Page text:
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Palm Coast Thursday, Apr. 23, 2015 6 years ago

Arrests at school: Flagler vs. Florida

by: Jonathan Simmons News Editor

The rate of Flagler County kids arrested on school property for school-related crimes — calculated in arrests per 1,000 enrolled — is more than four times higher than Miami-Dade County’s or Broward County’s. It’s more than twice the rate in St. Johns County and almost twice the state average, and a disproportionate number of the children arrested at school — 37% last year — have been black. Black students are about 16% of the county’s school population.

Flagler is not alone in having high arrest rates in schools. A total of 11 Florida counties — Volusia, Putnam, Suwannee, Madison, Polk, Hendry, Alachua, Desoto, Jefferson, Highland and Calhoun — had school arrest rates higher than Flagler’s rate of 12.9 arrests per 1,000 students, based on numbers compiled from last year’s school arrest data by the Department of Juvenile Justice. Volusia had 19.3 arrests per 1,000. Putnam had 24.2 per 1,000.

Still, the rates in the rest of the state’s 67 counties, including in major metropolitan areas with higher overall crime, are lower than Flagler’s. Miami-Dade and Broward counties both had arrest rates of about three students per 1,000. The state average is seven.

Experts with the Department of Juvenile Justice said there is no single, tidy answer for the disparity in school arrest rates between the counties, or between the rates of black and white students arrested.

There is no simple fix, either.

“I can’t tell you how many conferences I’ve been to, looking for that silver bullet,” said DJJ Disproportionate Minority Contact Coordinator Josh Kuch. “In terms of having some kind of broad-based approach to reducing disparities, there’s not that much out there.”

But the state is trying. Statewide, school arrests are at their lowest in 10 years, and the DJJ is creating a new training program for school police that addresses officer communication with minority students and encourages officers to issue eligible students civil citations instead of arresting them.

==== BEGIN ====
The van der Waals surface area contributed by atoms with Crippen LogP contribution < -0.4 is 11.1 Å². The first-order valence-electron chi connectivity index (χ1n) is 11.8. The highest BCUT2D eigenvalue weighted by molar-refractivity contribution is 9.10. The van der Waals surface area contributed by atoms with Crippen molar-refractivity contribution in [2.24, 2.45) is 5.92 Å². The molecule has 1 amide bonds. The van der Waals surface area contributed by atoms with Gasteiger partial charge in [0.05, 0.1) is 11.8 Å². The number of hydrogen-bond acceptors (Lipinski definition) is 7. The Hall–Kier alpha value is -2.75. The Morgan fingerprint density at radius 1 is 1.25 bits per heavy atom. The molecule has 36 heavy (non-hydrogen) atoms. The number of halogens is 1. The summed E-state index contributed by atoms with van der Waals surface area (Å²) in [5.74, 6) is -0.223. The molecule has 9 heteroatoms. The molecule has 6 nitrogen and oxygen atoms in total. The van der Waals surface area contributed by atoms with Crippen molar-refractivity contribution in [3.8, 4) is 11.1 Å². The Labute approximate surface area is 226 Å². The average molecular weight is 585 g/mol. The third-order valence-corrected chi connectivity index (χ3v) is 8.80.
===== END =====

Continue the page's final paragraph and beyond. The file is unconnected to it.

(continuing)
That program could be implemented in the coming school year.

The options: teen court and civil citations

Flagler County’s numbers are high in comparison with other counties, but have been improving, said Cheryl Massaro, a state adviser for the Department of Juvenile Justice and a member of the Circuit 7 DJJ Council and the Flagler County DJJ Council.

“Flagler, you’d think, would have much lower numbers than they do,” she said. “And they should, and I don’t know what the problem is except more programs have to be developed and more education has to be implemented so that behavior is improved and the reaction is different” when students come into contact with police, she said.

Still, she said, civil citations — which allow students accused of minor crimes to avoid developing an arrest record — “have been really important in impacting and dropping the number of school arrests.”

The program has only been used heavily in Flagler County over the past two or three years, said Flagler Schools Student Services Director Katrina Townsend.

Now, she said, “If a student is eligible for a civil citation, they’re offered that.”

The program attempts to treat the root of the problem, Townsend said. “If they discover that the student has a drug issue, then they’d be referred to a drug program. If the reason they’re damaging property is because they have anger concerns, then they might refer them to therapeutic intervention,” she said.